Simple library to provide fluent interface for JSON assertions
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JSON Assert

Small library for those who have a hard time understanding the complexity of JSON Path.


Have you ever met such a JSON Path expression?

$[*].place.bounding_box.coordinates[*][*][?(@ == 38.791645)]

Pretty isn’t it? Wouldn’t it be better to just read:


JSON Assert to the rescue!

Fast intro


The library has a couple of main classes. One is JsonAssertion that gives you public static methods:

public static JsonVerifiable assertThat(String body)

NOTE! The aforementioned version caches the DocumentContext for the provided JSON.


public static JsonVerifiable assertThat(DocumentContext parsedJson)

Both these methods give return the public JsonVerifiable interface which is a fluent interface with which you can build your JSON path expression. Please check the Javadocs of that file for more information.

Building JSON Paths

As you could see it’s not that easy to build a JSON Path. With JSON Assert you can use the JsonPath class to finally build the JSON Paths yourself! This is the contract for the JsonPath class:

 * Returns a builder of {@link JsonVerifiable} with which you can build your
 * JSON Path. Once finished just call {@link JsonVerifiable#jsonPath()} to get
 * JSON Path as String.
public static JsonVerifiable builder()

and when you call:


you will receive $.some.nested.withlist[*][?( == 'name1')] String.

Retrieving JSON Path value (since 0.4.0)

Wouldn’t it be great to retrieve the value from the JSON via the JSON Path? There you go!

    String json = ''' [ {
                            "some" : {
                                "nested" : {
                                    "json" : "with value",
                                    "anothervalue": 4,
                                    "withlist" : [
                                        { "name" :"name1"} ,
                                        {"name": "name2"},
                                        {"anothernested": { "name": "name3"} }
                            "someother" : {
                                "nested" : {
                                    "json" : true,
                                    "anothervalue": 4,
                                    "withlist" : [
                                        { "name" :"name1"} , {"name": "name2"}
                                    "withlist2" : [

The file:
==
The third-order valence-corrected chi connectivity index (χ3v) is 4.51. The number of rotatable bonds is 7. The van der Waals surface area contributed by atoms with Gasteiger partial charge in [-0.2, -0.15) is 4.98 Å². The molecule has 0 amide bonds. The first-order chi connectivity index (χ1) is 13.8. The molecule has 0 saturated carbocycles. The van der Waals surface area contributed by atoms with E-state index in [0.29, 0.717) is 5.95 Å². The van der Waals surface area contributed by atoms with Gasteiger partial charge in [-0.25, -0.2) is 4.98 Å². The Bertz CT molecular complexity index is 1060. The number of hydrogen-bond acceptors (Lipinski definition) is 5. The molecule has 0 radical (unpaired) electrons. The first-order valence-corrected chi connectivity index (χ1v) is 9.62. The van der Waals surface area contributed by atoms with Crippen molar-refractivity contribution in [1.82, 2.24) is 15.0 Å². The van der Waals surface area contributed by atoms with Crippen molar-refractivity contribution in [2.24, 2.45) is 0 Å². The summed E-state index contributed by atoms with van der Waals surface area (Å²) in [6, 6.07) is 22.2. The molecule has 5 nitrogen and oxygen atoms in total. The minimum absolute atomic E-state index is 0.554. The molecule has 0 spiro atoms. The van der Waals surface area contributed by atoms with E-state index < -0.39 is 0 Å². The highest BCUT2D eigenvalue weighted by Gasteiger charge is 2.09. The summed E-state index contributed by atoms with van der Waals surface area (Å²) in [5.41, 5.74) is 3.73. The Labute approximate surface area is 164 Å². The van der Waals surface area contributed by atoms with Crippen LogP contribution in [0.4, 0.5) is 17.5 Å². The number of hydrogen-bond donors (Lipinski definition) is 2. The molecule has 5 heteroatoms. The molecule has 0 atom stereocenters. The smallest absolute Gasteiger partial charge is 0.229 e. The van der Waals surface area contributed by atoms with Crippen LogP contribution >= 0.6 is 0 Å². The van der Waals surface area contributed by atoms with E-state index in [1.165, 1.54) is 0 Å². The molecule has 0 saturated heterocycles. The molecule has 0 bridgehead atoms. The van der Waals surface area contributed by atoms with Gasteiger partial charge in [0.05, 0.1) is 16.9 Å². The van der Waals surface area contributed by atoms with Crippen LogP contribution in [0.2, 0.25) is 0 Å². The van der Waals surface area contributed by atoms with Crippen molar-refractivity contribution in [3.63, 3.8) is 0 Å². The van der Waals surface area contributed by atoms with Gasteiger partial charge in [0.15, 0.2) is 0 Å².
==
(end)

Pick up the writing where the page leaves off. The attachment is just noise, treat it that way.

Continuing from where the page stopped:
"a", "b"
        com.toomuchcoding.jsonassert.JsonPath.builder(json).array().field("some").field("nested").field("json").read(String) == 'with value'
        com.toomuchcoding.jsonassert.JsonPath.builder(json).array().field("some").field("nested").field("anothervalue").read(Integer) == 4
        assertThat(json).array().field("some").field("nested").array("withlist").field("name").read(List) == ['name1', 'name2']
        assertThat(json).array().field("someother").field("nested").array("withlist2").read(List) == ['a', 'b']
        assertThat(json).array().field("someother").field("nested").field("json").read(Boolean) == true

All thanks to the JsonReader interface:

 * Returns the value from the JSON, based on the created JSON Path. If the result is an
 * JSON Array and has a single value then that value is returned. If that's an array with
 * greater number of results then that array is returned.
<T> T read(Class<T> clazz);

How to add it

Just add it as your dependency (Example for Gradle)

testCompile 'com.toomuchcoding.jsonassert:jsonassert:0.4.13'


JSON Assert is really lightweight. It has only one dependency

compile "com.jayway.jsonpath:json-path:2.2.0"


Example 1

For the JSON

        "some" : {
            "nested" : {
                "json" : "with \"val'ue",
                "anothervalue": 4,
                "withlist" : [
                    { "name" :"name1"} ,
                    {"name": "name2"}

The following is true

JSON Assert expressions:

JsonAssertion.assertThat(json).field("some").field("nested").field("json").isEqualTo("with \"val'ue")

Respective JSON Path expressions:

$.some.nested[?(@.anothervalue == 4)]
$.some.nested.withlist[*][?( == 'name1')]
$.some.nested.withlist[*][?( == 'name2')]
$.some.nested[?(@.json == 'with "val\\'ue')]

Example 2

For the JSON


The following is true

JSON Assert expressions:


Respective JSON Path expressions:

$[*].place.bounding_box.coordinates[*][*][?(@ == 38.995548)]
$[*].place.bounding_box.coordinates[*][*][?(@ == -77.119759)]
$[*].place.bounding_box.coordinates[*][*][?(@ == -76.909393)]
$[*].place.bounding_box.coordinates[*][*][?(@ == 38.791645)]

More examples

More examples can be found in the JsonAssertionSpec in the test sources

Additional features

AssertJ integration (since 0.2.0)

There is a possibility to use JSON Assert via AssertJ. Regardless of which version you’ll choose you have the same class that you can use to start the fluent assertion

The standard version

com.toomuchcoding.jsonassert.JsonAssertions.assertThat(DocumentContext context);
com.toomuchcoding.jsonassert.JsonAssertions.assertThat(JsonVerifiable jsonVerifiable);

or the BDD version

com.toomuchcoding.jsonassert.BDDJsonAssertions.then(DocumentContext context);
com.toomuchcoding.jsonassert.BDDJsonAssertions.then(JsonVerifiable jsonVerifiable);

AssertJ 2.x

Just add

testCompile 'com.toomuchcoding.jsonassert:jsonassert-assertj-java7:0.4.13'

AssertJ 3.x

Just add

testCompile 'com.toomuchcoding.jsonassert:jsonassert-assertj-java8:0.4.13'


From 0.1.x → 0.2.0

  • Convert all project imports from com.blogspot.toomuchcoding:jsonassert to com.toomuchcoding.jsonassert:jsonassert

  • Convert all code imports from com.blogspot.toomuchcoding.jsonassert to com.toomuchcoding.jsonassert